Back in September I reviewed the first version of Yoink, a utility by Eternal Storms Software that greatly enhanced Lion’s drag & drop support by adding a virtual “shelf” to the side of your screen to store temporary files you needed to move elsewhere. From my review:
Yoink is a drag & drop assistant for Lion, in that it provides you with a virtual “safe zone” to temporarily store files — or rather, links to them — you want to move from one location (say your desktop) to another space or full-screen app. Yoink doesn’t “copy” a file, or multiple ones, to its shelf: it only acts as a bridge between the original file, and the destination of the drop.
In its first version, Yoink was primarily meant to provide a better way to move files from the Finder to full-screen apps — that is the reason the app was built with Lion APIs from the ground up. Yoink 1.0 undoubtedly offered a quick and elegant way to move files around apps and desktops in an intuitive manner; Yoink 2.0, released today, is a huge step forward that now allows the app to accept almost any kind of input from OS X, from text to images and web clippings from any app.
In accessing content from apps, Yoink has become more than a simple tool to temporarily store files that need to be moved around full-screen apps — think of Yoink 2.0 as a secondary, visual clipboard that can accept almost any kind of file you throw at it. In my tests, besides dropping content from apps into Yoink’s shelf, I’ve copied links, text and images from Safari and Chrome, and successfully watched Yoink create text clippings and full copies of the images ready to be pasted anywhere on my Mac, both in the Finder and other apps. Rich text from a web browser is converted to .textclipping once imported in Yoink, and you can easily re-export everything to the Finder, or into another app that accepts text, such as TextEdit or Twitter’s compose window. Want to tweet a famous quote by The Beatles? Drag text into Yoink’s shelf, open your client of choice, and drop your previously copied text. How about quoting someone else’s words on your blog (and this is something I’ve been looking forward to)? Drag text into Yoink, fire up your blog’s editor window, drop text.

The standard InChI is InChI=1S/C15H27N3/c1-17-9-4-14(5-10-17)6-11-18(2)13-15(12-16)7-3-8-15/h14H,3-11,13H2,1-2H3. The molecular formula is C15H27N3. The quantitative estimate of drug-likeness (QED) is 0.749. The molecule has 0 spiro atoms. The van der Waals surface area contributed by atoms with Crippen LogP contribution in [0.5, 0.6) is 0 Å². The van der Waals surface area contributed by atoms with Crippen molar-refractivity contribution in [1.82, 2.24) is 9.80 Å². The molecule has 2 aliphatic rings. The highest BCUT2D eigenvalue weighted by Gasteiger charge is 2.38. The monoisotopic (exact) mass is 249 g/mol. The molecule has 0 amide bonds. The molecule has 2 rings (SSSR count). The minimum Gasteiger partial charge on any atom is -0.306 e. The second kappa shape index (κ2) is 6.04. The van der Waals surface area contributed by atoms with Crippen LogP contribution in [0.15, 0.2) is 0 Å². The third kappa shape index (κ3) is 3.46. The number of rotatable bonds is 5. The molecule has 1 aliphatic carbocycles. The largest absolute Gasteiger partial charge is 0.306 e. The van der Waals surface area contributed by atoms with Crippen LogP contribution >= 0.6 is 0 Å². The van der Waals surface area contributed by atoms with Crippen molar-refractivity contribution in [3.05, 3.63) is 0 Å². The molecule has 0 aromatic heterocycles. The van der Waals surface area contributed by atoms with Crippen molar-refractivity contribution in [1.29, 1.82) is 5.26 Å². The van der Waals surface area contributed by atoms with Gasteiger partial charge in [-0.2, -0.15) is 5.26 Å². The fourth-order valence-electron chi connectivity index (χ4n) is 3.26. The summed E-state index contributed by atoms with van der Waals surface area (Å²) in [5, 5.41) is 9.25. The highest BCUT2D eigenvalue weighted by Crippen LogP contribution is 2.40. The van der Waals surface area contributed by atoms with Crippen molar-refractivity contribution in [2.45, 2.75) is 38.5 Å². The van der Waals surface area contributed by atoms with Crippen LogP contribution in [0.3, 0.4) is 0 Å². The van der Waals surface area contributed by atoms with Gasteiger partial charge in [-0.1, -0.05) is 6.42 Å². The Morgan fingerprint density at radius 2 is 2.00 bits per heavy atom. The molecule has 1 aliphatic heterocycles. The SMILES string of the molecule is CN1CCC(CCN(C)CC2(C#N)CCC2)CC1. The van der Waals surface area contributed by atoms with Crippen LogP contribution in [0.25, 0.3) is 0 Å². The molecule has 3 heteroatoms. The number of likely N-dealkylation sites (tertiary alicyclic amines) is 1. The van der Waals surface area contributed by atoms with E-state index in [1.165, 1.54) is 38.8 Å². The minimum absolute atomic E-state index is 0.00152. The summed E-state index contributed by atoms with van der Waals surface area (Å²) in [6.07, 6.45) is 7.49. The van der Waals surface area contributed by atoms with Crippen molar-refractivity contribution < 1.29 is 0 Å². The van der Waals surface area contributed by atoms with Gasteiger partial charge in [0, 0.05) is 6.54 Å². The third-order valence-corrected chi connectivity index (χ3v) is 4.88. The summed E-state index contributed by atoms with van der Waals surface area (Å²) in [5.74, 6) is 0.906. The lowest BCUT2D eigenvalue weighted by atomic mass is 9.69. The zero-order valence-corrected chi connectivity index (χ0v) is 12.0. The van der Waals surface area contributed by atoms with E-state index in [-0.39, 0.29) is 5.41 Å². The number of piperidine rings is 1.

Yoink’s new drag & drop system works with almost any app and any kind of content — you won’t be able to preserve the exact formatting of a rich text document when copying, but it surely works very well as a lightweight solution to quickly save plain text files.
Yoink 2.0 brings a couple more interesting additions besides improved drag & drop. The interface has been redesigned to have more linen and the app can be assigned a keyboard shortcut; more positions for Yoink’s window have been added and files shouldn’t be lost anymore if they’re moved from their original location. One issue I had (and already reported to the developer) was with an alias I moved from Dropbox to my Desktop, which didn’t resolve correctly in Yoink and displayed a permission error. The error is likely happening because of some restrictions from Apple’s sandboxing technology or the fact that the alias came from Dropbox — Yoink 2.0 is capable of resolving aliases and, in fact, it worked fine with a file that was originally stored on my Desktop.
Last, Yoink now comes with File Stacks, a neat way to drag and drop multiple files into Yoink’s window and have the app combine them into one item in the shelf. This can be very handy if you’re dealing with multiple images and PDFs and you want to get them quickly out of the way.
At $2.99 on the Mac App Store, Yoink remains a fantastic way to enhance Lion’s drag & drop with an app that acts as a temporary scratchpad/visual clipboard for content that you want to copy, move elsewhere, or simple save for later. Highly recommended, you can get Yoink here.